3.  Be proactive to prevent chargebacks: Prevention is the best defense. There are many things a merchant can do proactively: offering clear product descriptors, providing a customer service number, emailing consistent and accurate notifications to customers and generally maintaining good customer dialogue.

4.  Provide excellent customer service: Be informative and transparent regarding pricing, promotions, subscriptions, refunds, cancellation and shipping policies. Merchants should follow best practices, including processing and shipping orders before completing the transaction, tracking and recording shipping and/or service delivery, and last, but not least, communicating with customers regarding any questions or concerns.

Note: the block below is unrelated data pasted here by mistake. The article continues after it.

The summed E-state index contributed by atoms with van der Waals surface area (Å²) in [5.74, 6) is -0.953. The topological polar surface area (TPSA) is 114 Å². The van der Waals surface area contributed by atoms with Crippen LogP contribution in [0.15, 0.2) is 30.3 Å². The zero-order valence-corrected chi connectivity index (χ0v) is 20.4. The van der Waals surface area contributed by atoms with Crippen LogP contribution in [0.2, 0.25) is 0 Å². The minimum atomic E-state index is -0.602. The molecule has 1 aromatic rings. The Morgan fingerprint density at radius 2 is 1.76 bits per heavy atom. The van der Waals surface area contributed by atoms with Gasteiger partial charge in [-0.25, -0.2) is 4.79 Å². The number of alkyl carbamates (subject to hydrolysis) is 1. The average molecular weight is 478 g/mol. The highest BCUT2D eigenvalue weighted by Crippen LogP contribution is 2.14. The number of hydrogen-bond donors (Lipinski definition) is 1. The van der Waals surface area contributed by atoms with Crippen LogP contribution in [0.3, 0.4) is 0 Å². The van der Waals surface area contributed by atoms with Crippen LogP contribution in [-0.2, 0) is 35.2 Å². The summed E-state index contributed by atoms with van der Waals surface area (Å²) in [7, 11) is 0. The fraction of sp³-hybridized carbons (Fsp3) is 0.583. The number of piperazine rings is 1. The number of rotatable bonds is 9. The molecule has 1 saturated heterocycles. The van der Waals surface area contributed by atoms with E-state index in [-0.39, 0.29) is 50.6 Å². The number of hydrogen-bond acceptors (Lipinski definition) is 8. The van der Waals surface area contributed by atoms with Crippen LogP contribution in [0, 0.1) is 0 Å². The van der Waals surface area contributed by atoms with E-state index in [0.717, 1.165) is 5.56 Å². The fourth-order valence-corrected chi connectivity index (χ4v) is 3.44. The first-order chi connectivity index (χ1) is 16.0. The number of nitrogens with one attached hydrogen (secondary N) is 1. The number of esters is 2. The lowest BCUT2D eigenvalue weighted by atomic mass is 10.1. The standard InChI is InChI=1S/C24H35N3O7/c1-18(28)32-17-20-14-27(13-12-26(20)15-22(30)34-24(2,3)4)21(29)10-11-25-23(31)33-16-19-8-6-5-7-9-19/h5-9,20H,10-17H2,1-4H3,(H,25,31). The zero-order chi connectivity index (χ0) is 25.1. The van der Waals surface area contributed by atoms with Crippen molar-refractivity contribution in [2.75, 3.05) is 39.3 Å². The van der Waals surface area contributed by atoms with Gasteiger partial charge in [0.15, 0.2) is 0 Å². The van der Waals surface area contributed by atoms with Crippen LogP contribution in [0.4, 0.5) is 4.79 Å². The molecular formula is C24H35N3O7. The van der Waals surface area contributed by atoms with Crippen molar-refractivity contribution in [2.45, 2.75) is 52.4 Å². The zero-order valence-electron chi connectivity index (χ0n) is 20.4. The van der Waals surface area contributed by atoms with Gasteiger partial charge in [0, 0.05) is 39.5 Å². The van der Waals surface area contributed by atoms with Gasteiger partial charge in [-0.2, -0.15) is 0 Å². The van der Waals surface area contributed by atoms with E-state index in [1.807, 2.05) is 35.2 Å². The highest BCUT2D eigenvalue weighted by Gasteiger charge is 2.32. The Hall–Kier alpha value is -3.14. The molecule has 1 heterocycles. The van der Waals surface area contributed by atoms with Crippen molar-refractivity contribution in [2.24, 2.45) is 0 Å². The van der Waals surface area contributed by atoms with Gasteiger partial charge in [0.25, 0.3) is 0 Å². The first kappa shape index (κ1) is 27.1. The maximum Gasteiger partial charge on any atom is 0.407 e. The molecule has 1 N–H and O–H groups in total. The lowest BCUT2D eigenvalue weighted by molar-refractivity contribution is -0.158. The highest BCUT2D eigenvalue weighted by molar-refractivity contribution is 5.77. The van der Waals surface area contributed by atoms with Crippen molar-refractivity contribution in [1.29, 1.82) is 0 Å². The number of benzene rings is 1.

5Employ security measures: Merchants must implement advanced security measures.  They have several choices: implementing 3-D Secure, which protects against chargebacks, and another option is an Address Verification System (AVS). It is best practice to both perform fraud checks on cardholders before processing orders and to check end-consumer behavioural patterns.

6. Do not automatically issue a refund if you received a chargeback: Pick the right battle and fight back if you have compelling evidence, such as communications, receipts, etc.

7. Work with the right provider (PSP or acquirer): If you received a chargeback that you believe should be represented you should expect a proactive and consultative approach towards chargeback from your provider.

A good provider should:

  • Handle and represent your chargebacks
  • Work with you on the chargeback presentment results/count and improve stats
  • Pinpoint chargebacks due to technical reasons, and represent them automatically

I hope this has been helpful. Credorax representatives are available to explain more about our chargeback management and representation services 24/7 at grow@credorax.com.